Hays Commissioners Court considers Rainwater Action
CARD considers water awareness and conservation efforts vital to the future of Hays County, so we consider the following item from the
Hill Country Alliance Newsletter of Jan. 27 of great interest and a positive step in the right direction. We are also pleased to note that the original suggestion for this county action was proposed by Barbara Hopson, a Wimberley resident and a member of the CARD Steering Committee.
Hays County rainwater fund proposed
On January 21st the Hays County Commissioners Court discussed creation of a Hays County Rainwater Initiative Fund, the Hays "RAIN" Fund. After reviewing the proposal and hearing from speakers supporting the proposal, the Commissioners unanimously agreed to authorize Commissioners Whisenant and Conley to proceed with further development of the "RAIN" proposal and report back to the Court in about six weeks.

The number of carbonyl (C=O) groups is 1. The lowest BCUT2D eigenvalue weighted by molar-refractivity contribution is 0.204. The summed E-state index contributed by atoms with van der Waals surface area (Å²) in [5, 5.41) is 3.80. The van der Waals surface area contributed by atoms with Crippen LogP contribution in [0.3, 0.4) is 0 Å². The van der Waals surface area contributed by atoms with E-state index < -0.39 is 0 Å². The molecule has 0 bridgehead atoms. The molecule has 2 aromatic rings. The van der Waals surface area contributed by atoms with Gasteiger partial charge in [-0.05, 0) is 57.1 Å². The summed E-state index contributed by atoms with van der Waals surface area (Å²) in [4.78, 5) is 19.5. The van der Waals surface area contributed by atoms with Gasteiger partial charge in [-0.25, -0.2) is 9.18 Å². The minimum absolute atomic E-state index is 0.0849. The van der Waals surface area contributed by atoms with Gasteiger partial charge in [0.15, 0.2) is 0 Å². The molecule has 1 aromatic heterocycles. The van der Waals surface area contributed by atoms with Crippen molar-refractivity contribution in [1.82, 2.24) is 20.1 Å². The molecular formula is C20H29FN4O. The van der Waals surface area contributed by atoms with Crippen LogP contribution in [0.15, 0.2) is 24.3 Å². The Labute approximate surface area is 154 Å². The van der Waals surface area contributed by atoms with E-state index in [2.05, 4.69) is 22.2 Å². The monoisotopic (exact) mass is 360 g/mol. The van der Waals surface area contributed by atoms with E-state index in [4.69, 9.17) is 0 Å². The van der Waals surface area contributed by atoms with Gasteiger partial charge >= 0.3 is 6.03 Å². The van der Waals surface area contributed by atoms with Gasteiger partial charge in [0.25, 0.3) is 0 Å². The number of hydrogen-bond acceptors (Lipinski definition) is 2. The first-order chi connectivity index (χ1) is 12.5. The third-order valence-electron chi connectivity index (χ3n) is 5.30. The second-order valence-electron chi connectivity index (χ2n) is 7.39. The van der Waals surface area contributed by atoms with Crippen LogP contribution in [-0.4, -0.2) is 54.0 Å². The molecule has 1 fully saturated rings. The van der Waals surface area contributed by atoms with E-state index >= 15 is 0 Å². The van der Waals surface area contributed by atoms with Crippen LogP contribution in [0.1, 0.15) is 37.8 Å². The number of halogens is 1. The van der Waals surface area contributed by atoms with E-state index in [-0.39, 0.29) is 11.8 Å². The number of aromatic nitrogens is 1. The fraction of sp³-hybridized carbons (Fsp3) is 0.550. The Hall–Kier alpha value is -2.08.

The proposal authored by Commissioner Ray Whisenant would create a revolving loan fund that would be available to Hays County citizens for installation of systems to collect, store and use rainwater that would result in a reduction in the use of groundwater.
The fund would be appropriated beginning in 2015 to reach a total of $1,000,000 within five years. The RAIN fund would provide up to a total of $100,000 per year for the following ten years made available as loans to eligible citizens for rainwater system installations. Loans to citizens for rainwater systems would be guaranteed by a note on their property and would be repaid within ten years.
At the January 21st meeting the Court reviewed a broad outline for the creation of the RAIN fund including: 1) a committee to oversee the fund chaired by a County Commissioner; 2) an Administrative Panel; and 3) Task Groups appointed to develop details of the program. Citizens and rainwater professionals will be asked to serve on the various committees.
This innovative proposal will be a positive step by the Hays County Commissioners Court to provide an incentive for Hays County citizens to convert to rainwater use and reduce the demand on groundwater. Programs similar to this have operated successfully in other states where water supplies are challenged. Wimberley resident Barbara Hopson was the first to propose this incentive program to the Court during a meeting in 2013.
Reprinted by CARD Steering committee